The ED has always been available to help if all else fails in the health system. Unfortunately, that basic tenet is now being challenged, and the general public may no longer be able to rely on EDs for quality and timely emergency care, placing the safety of people at risk.2,15–17 In addition, Derlet has stated that should there be a major infectious disease epidemic or national catastrophe, EDs and hospitals could not accommodate the demand, undoubtedly leading to increased suffering and excess mortality.12
Ambulance bypass is now an entrenched aspect of emergency medicine in Australasia. However, it has been a major problem in the USA for many years. In one four year period, ambulance bypass increased by 453%.7 In a 1990 survey, 38% of EDs reported holding admitted patients in the ED for 24 hours or longer.15 It has been suggested that the problem is “ a badly flawed approach to financing health care that values profits over patients.”15
Government at all levels need to recognise and acknowledge the problem of ED overcrowding, and that it requires a system wide approach. The government of the Australian state of Victoria has published an “Emergency Demand Management” paper, which reports that they require the equivalent of another major suburban hospital.18 After opening additional beds in 1999–2000, there was a 24% reduction in the number of patients waiting in EDs more than 12 hours for admission, and the episodes of ambulance bypass decreased by 30%. However, in the September 2000 quarter, access block and bypasses increased again, reflecting that the hospital system was operating at capacity and was unable to absorb further pressure.18
The New South Wales government has also investigated “bed access block”, and produced an “Emergency Department Services Plan.”19 This paper states that “access block is a whole of system dilemma”, and “must be adequately resolved to ensure the functionality of EDs.”19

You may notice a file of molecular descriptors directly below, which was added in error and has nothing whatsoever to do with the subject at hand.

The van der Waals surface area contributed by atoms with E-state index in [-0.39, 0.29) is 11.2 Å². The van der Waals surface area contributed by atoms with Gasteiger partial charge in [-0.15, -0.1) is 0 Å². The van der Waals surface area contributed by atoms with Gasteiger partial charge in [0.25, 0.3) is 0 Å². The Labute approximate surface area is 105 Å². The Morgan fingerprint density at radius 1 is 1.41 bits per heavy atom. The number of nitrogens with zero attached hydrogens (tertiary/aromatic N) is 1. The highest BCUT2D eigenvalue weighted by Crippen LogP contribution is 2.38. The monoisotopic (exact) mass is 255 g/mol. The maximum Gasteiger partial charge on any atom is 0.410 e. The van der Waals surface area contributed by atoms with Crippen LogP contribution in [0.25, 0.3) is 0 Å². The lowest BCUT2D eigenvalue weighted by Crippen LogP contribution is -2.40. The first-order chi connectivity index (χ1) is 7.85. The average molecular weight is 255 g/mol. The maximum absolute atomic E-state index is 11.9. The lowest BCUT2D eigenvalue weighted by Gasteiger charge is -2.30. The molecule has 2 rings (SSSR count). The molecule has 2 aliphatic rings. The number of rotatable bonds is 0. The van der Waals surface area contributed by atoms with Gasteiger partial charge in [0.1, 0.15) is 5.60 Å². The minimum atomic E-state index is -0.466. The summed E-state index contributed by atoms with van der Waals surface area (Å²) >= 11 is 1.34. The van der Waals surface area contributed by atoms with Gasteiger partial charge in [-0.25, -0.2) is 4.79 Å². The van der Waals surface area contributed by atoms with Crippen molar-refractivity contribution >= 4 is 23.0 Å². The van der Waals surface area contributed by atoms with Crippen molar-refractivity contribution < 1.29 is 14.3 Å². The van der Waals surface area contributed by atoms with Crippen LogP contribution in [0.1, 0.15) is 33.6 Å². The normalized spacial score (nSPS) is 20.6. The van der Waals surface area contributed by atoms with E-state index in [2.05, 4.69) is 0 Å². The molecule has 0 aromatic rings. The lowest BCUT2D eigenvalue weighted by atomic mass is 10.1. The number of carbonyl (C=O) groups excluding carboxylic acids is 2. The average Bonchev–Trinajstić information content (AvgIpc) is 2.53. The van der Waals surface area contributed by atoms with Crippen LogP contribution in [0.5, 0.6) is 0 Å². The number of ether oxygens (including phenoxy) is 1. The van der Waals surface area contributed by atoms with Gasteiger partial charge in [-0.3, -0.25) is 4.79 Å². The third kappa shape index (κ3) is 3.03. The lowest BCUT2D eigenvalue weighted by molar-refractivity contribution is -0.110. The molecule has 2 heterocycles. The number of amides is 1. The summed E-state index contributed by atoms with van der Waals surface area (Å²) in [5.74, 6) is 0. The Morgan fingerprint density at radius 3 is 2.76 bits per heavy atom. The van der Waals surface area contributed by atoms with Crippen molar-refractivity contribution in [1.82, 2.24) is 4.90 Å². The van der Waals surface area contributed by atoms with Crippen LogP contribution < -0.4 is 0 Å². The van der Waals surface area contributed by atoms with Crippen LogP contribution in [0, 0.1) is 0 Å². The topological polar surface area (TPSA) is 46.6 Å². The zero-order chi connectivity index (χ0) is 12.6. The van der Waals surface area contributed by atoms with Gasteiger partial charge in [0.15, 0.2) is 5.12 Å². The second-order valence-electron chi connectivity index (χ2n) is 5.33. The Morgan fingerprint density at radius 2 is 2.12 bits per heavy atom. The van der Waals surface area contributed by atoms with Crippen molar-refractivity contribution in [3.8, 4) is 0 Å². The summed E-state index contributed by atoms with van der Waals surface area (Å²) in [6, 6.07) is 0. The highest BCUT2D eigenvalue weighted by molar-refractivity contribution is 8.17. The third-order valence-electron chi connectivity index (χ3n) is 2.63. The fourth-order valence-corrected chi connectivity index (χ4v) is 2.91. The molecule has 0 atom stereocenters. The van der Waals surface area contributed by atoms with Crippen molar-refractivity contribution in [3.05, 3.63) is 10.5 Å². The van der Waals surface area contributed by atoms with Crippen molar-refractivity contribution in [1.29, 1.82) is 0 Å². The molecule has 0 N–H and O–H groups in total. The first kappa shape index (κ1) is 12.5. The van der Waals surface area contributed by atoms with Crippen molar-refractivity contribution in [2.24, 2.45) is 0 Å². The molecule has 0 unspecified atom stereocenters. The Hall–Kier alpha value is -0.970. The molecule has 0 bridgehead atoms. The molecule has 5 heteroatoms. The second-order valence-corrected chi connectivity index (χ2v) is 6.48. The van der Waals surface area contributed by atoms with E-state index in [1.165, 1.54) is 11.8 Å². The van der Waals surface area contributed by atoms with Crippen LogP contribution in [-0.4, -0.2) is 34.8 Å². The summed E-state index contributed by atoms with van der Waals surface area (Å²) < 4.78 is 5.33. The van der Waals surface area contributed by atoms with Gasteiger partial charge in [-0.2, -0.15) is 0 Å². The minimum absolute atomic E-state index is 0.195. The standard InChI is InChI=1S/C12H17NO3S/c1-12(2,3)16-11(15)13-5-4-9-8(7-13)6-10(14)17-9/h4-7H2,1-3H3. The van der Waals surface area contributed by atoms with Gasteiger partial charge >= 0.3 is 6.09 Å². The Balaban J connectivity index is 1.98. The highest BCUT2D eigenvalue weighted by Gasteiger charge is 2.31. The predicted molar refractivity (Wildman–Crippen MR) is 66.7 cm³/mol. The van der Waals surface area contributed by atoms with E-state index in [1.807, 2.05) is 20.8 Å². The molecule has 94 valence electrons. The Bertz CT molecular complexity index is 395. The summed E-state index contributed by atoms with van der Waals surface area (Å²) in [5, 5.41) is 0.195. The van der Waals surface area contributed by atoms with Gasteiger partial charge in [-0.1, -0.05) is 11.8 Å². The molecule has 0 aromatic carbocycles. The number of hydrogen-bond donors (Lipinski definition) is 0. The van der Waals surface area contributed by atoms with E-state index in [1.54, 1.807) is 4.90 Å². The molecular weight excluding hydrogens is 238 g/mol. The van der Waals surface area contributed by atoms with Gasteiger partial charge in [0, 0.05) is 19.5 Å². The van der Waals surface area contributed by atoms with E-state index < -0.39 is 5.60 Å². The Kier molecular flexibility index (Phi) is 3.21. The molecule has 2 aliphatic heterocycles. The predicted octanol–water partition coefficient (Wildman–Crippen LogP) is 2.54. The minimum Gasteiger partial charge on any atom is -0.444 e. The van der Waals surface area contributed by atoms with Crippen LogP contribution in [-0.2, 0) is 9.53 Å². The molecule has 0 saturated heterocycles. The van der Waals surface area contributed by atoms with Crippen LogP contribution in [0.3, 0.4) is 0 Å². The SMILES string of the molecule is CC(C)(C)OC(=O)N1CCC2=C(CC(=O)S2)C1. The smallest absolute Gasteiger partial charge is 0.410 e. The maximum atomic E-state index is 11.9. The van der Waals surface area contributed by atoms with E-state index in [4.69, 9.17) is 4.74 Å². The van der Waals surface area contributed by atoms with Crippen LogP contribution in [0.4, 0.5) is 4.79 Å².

Stop gap measures (box 4) to tackle ED overcrowding, such as ambulance bypass and delaying elective surgery, may help to reduce sporadic strains on capacity, but they focus only on the most immediate problems.11 Specific solutions are needed to address all the causes of ED overcrowding listed in box 1. However, the most immediate solution is simply more acute hospital beds and more aged care beds. For our ED, and for all overcrowded EDs, increasing the capacity of the hospitals across the system would really make a difference.
Box 4 Stop gap measures for ED overcrowding
Increasing ED capacity, with both human and physical resources
Reopening inpatient beds
Postponing elective surgery
Improving discharge processes
The authors are grateful to Deborah Brooks and Julien Harris, Division of Critical Care, Royal Perth Hospital, for their assistance with data collation, Jeffrey Williams, Manager Operations Centre, St John Ambulance, Dr Yusuf Nagree for assistance with statistical analysis, and to all staff working in the ED.
Conflicts of interest: none declared.